Most people seem to think that there’s only one type of hearing loss.
But, in fact there are two. Conductive and Sensorineural.
But, before we delve in deeper, let’s first establish one thing:
In the US alone, 48 million adults suffer from some degree of hearing loss.
That equates to over 1 in 10.
Hearing loss can be an expensive thing to go wrong, so now know that, you probably want to know a little more so you’re well prepared, right?
Back to the point of this blog.
Perhaps you’ve noticed the frequent need to increase the volume on your television set, or you’ve struggled to clearly hear and keep up with conversations – especially in social situations where there’s background noise or many people chatting nearby.
These challenges – along with hearing muffled sounds, an unclear understanding of consonants, and asking for a sentence to be repeated slowly – are common indicators of hearing loss.
Fortunately, most hearing loss can be treated, but before any care can begin, it is important to know what type of hearing loss you actually have.
There are two types of hearing loss — conductive and sensorineural.
- Conductive – This is most often a temporary condition due to a blockage or a malformation somewhere en route from the outer ear to the inner ear.
Common causes may include earwax build up, fluid from an ear infection, a ruptured eardrum, or the stiffening of the small link of bones within the middle ear.
The good news is that the majority of these conditions can be treated with medication or surgery.
If your conductive hearing loss is not treatable through these measures, it is then considered a permanent conductive hearing loss. In this case, middle ear transplants or conventional hearing aids can help to improve your hearing.
Your audiologist will work with you to ensure the best option suitable for your specific needs, lifestyle, and budget.
- Sensorineural – The cochlea is a snail-shaped, fluid-filled sensory organ located within your inner ear. It is lined with tiny sensors that convert sounds into nerve messages that are then sent to the brain.
Should any of these sensors become damaged, then the quality of your hearing can be affected. Damage is often caused but not limited to exposure to loud noises, aging, head trauma, Meniere’s Disease, genetics, illnesses, and a malformation of the ear.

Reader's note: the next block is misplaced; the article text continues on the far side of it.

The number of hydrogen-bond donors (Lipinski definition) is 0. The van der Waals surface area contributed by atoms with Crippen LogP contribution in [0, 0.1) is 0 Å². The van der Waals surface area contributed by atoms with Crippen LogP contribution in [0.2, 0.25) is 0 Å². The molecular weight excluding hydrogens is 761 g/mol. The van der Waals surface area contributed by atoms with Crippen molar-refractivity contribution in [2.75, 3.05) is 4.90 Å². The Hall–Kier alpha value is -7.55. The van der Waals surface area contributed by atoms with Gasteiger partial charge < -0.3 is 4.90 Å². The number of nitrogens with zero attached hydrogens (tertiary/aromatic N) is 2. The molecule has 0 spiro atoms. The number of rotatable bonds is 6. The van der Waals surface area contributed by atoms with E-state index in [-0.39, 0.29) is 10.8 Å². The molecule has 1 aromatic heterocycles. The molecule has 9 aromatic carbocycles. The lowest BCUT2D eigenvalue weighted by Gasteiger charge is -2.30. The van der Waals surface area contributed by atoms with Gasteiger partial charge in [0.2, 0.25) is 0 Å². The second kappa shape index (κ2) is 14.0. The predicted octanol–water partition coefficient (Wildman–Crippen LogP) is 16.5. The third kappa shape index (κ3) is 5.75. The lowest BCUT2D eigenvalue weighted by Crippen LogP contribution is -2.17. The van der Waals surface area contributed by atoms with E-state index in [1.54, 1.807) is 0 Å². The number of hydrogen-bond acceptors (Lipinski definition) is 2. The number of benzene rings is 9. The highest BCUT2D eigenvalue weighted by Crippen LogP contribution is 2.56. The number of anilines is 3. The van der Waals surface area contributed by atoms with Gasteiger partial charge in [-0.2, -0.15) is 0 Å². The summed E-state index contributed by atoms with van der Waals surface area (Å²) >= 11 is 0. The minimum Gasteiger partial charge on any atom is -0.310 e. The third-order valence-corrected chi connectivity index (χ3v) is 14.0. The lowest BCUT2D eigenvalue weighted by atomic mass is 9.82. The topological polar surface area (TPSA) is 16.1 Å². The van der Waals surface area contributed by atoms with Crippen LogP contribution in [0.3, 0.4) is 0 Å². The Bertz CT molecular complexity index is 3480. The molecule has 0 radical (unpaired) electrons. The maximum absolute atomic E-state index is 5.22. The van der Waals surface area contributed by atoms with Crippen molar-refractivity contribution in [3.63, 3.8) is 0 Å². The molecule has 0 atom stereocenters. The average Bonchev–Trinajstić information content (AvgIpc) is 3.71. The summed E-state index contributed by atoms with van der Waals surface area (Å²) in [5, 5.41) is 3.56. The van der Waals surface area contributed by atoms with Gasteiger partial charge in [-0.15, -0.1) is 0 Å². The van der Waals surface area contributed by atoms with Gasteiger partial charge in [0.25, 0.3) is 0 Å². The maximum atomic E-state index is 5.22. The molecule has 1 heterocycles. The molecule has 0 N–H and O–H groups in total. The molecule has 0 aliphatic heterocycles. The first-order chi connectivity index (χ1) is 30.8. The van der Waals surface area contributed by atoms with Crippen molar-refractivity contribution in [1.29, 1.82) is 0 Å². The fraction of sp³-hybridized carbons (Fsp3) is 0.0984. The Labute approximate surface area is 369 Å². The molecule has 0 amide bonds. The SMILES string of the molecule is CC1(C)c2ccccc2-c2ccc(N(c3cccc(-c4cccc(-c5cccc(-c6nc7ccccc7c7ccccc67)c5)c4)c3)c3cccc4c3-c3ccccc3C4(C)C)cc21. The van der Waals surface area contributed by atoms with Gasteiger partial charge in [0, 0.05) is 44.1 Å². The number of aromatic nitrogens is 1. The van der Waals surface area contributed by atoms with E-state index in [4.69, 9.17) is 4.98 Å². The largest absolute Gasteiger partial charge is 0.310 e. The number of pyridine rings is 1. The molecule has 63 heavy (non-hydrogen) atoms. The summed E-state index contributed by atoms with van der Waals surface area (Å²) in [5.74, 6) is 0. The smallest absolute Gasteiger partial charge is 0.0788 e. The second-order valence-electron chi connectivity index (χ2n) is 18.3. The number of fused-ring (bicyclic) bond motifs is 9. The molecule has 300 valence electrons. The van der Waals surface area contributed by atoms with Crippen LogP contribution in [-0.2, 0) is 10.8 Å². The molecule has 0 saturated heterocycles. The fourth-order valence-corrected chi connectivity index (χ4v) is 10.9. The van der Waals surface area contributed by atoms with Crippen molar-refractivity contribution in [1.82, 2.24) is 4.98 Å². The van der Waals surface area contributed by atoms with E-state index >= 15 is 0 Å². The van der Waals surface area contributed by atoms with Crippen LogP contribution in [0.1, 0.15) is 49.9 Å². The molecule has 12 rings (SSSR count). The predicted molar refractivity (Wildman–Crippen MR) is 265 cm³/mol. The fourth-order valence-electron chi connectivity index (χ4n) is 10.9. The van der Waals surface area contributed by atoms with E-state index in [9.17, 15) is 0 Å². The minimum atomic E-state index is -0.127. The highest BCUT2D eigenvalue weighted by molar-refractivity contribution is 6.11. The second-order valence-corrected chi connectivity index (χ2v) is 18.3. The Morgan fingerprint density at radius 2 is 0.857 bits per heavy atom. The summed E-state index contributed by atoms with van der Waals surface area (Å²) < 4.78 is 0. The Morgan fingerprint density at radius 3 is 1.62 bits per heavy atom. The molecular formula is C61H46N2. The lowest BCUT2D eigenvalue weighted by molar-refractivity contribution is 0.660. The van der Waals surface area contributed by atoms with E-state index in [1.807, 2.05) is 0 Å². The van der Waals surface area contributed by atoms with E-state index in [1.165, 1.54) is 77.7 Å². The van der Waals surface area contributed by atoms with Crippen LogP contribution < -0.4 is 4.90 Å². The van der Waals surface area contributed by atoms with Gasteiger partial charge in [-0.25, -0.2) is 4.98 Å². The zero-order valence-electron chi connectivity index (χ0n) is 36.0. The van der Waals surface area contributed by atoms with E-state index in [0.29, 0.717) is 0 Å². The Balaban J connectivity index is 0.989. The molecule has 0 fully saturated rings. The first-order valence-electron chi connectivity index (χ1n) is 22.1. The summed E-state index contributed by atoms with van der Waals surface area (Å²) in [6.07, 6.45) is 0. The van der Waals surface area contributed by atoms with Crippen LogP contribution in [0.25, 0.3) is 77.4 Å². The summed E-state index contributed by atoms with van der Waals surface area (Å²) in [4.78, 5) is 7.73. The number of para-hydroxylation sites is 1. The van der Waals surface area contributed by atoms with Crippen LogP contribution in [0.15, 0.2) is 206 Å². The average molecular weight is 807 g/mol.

Sensorineural hearing loss due to aging or loud noises is most often treated with conventional hearing aids. In instances where the hearing loss is profound, cochlear implants can be extremely beneficial.
Occasionally, a person may experience conductive and sensorineural hearing loss. This is referred to as mixed hearing loss.
In this case, not only is their damage to the outer or middle ear, but also to the inner ear or nerve pathway leading to the brain. Treatment likely involves a combination of medication or surgical procedures plus the implementation of a hearing aid.
The cost of hearing loss can indeed be a drain, but it doesn’t have to be – in fact, at PHC Tennessee, we’re committed to providing exceptionally reasonable rates for our valued patients.
We work closely with Ear Nose and Throat Consultants to thoroughly assess your unique hearing needs. A highly trained and experienced audiologist will work diligently to determine the cause of your hearing loss.
We will discuss your individual concerns, investigate and identify the cause of your hearing loss, and implement the best solution for you.
Take the first step to better hearing, by calling us on 877-358-6130 or clicking here to book your hearing evaluation with our expert Doctors
An Abbeville, Louisiana native, Dr. Thom realized her love for speech, language, and hearing while taking a speech pathology class her junior year at LSU. After completing a bachelor of arts in communications disorders, that love persisted, and Dr. Thom graduated in 2011 with a clinical doctorate in audiology from Louisiana Tech University. Dr. Thom continues to make sounds and language more accessible to her patients and likes to learn about their unique hearing and communication needs. An active member of the Louisiana Academy of Audiology, she has been serving as a board member for two years, and was the 2016-17 President of LAA.